A brilliant vision

Lawrence Vrba “Fourth of July” bib necklace, early 1990s
Lawrence Vrba “Fourth of July” bib necklace, early 1990s

Photographs by Pablo Esteva

Many years ago, I had a colleague who would often jazz up her workday outfits with dramatic brooches or oversize rings.

She told me that when she was having a bad day, she’d just look at her dazzling baubles and imagine herself at the most exciting of cocktail parties.

Such can be the transporting power of jewelry, be it fine or faux.

You can envision yourself a Hollywood starlet or a Russian princess, a flapper swinging her pearls or a sophisticated study in Art Deco lines.

The way jewelry can tap into the various facets of someone’s personality – and reflect her interests and tastes – is on most glittering display these days at the Museum of Arts & Design on Columbus Circle in Manhattan.

It’s there that “Fashion Jewelry: The Collection of Barbara Berger” continues, no doubt launching countless jewelry daydreams along the way.

Berger, the daughter of a diamond merchant, grew up in New York. On a teenage trip to a Paris flea market, she began collecting. And while a longtime resident of Mexico City, she travels the world continuing to collect, as the exhibition’s guest curator Harrice Miller shares.

“At the last minute, she was adding in pieces as she was buying it,” Miller says with a laugh.

Miller, the noted Manhattan-based jewelry historian, appraiser, dealer and author, says she was already working on the text for “Fashion Jewelry: The Collection of Barbara Berger” for Assouline when the museum approached her to serve as guest curator for the exhibition, which was also organized by David McFadden, the William and Mildred Lasdon chief curator at MAD.

“Instead of calling it costume jewelry, we purposely called the book ‘fashion’ jewelry, because it really reflects the fashion of its time.”

Miller says she has known Berger for nearly a decade, first meeting her when the collector became a client.

The Berger exhibition, Miller notes, is “specific to her taste – but her taste is very expansive.”

As Miller says, “It’s a really good range of almost 100 years of the best.”

For museumgoers – and those who pick up the lavish companion title – it’s a real opportunity to savor a near-overwhelming treasure trove.

“It’s very rare anyone gets to see these pieces,” in person, Miller says of the hundreds of necklaces, bracelets and brooches on display, culled from a collection that tops 4,000 pieces.

The exhibition features works from well-known costume-jewelry designers and firms including Miriam Haskell, Trifari, Kenneth Jay Lane, Coro, Boucher and Schreiner. There is also work by contemporary artists, from Lawrence Vrba to Iradj Moini and pieces created for fashion houses ranging from Chanel to Dior, Yves Saint Laurent to Dolce & Gabbana.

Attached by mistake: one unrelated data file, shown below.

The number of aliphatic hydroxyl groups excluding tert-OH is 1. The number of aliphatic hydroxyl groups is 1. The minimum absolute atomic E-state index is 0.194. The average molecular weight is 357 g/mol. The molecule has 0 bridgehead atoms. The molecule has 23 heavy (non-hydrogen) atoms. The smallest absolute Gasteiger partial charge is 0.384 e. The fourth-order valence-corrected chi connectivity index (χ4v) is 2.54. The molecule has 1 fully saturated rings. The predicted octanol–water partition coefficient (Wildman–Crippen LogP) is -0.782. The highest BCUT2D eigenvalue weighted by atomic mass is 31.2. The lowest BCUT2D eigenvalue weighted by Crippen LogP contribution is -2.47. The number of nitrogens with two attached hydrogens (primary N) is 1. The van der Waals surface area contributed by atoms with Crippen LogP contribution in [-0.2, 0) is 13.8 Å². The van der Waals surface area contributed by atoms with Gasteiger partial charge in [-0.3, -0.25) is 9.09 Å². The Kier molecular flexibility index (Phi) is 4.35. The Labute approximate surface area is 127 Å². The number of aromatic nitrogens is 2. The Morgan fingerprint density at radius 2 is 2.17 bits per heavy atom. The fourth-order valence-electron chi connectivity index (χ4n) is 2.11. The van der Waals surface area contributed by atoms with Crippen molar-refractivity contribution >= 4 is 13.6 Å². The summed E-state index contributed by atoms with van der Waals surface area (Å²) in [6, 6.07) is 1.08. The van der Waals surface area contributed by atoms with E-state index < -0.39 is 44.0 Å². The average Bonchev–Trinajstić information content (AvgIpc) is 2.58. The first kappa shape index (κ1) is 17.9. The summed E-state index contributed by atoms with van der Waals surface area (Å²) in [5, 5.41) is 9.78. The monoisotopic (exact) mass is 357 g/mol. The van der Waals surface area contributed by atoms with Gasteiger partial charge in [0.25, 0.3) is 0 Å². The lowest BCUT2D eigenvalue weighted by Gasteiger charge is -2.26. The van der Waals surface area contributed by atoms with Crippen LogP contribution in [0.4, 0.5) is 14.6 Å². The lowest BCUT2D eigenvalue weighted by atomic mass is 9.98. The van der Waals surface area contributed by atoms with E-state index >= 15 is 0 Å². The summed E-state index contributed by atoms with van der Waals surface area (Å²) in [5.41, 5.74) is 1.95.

The jewelry is sometimes abstract, other times figural. Images range from flowers to sailboats, crosses to swans. Materials include plastic and metals, glass and feathers, simulated pearls and enamels, velvet and Lucite.

The exhibition is as eclectic as it is historic, touching on pieces representing a broad range of designers, styles, materials and eras.

You can be admiring an elegant, circa-1940 fur clip by Eisenberg one moment and then be slightly surprised by the pop-cultural references of the 1980s “Safe Sex” collection by Billy Boy.

Throughout, the jewelry captivates and challenges, often inviting closer inspection.

“The mission of this museum is all about design and manufacturing, so it was important people could see some of the way, the methods of designs and manufacturing,” Miller says.

The exhibition has been getting plenty of attention. Elyse Zorn Karlin, the Port Chester-based jewelry historian, author and curator, led a tour of the exhibition for members of the Association for the Study of Jewelry and Related Arts, of which she is a founder and co-director.

“People were just blown away by it,” she says, noting she often went back. “I saw it three times because every time someone comes into town they wanted to go see it.”

What struck Karlin from the moment she saw it was “the scale and the number of pieces.”

In addition, she says the exhibition helps educate, showing how events and trends “in the marketplace, the news, in design” have an impact on the jewelry designer and his or her work.

Karlin says that many people with just a passing knowledge of costume jewelry will simply be amazed “that there are pieces this fabulous.”

For Miller, the pieces indeed are not only fabulous but also illustrate Berger’s devotion.

“Barbara, she buys from the heart. She buys what she loves. There’s no rhyme or reason.”

And that is just fine, as Berger herself notes in the video that accompanies the show.

“The basic thing in fashion jewelry is to have a wonderful time, and to be who you are, to present your personality.”

But it’s perhaps in her words about her connection with jewelry that will resonate most with those who have themselves gasped over a truly special piece.

“It’s never been who is the designer, what it costs. It’s always been… ‘It spoke to me.’ I would just see it as ‘This, I have to have.’”

For more on “Fashion Jewelry: The Collection of Barbara Berger,” which continues through Jan. 20 at the Museum of Arts and Design, visit madmuseum.org.

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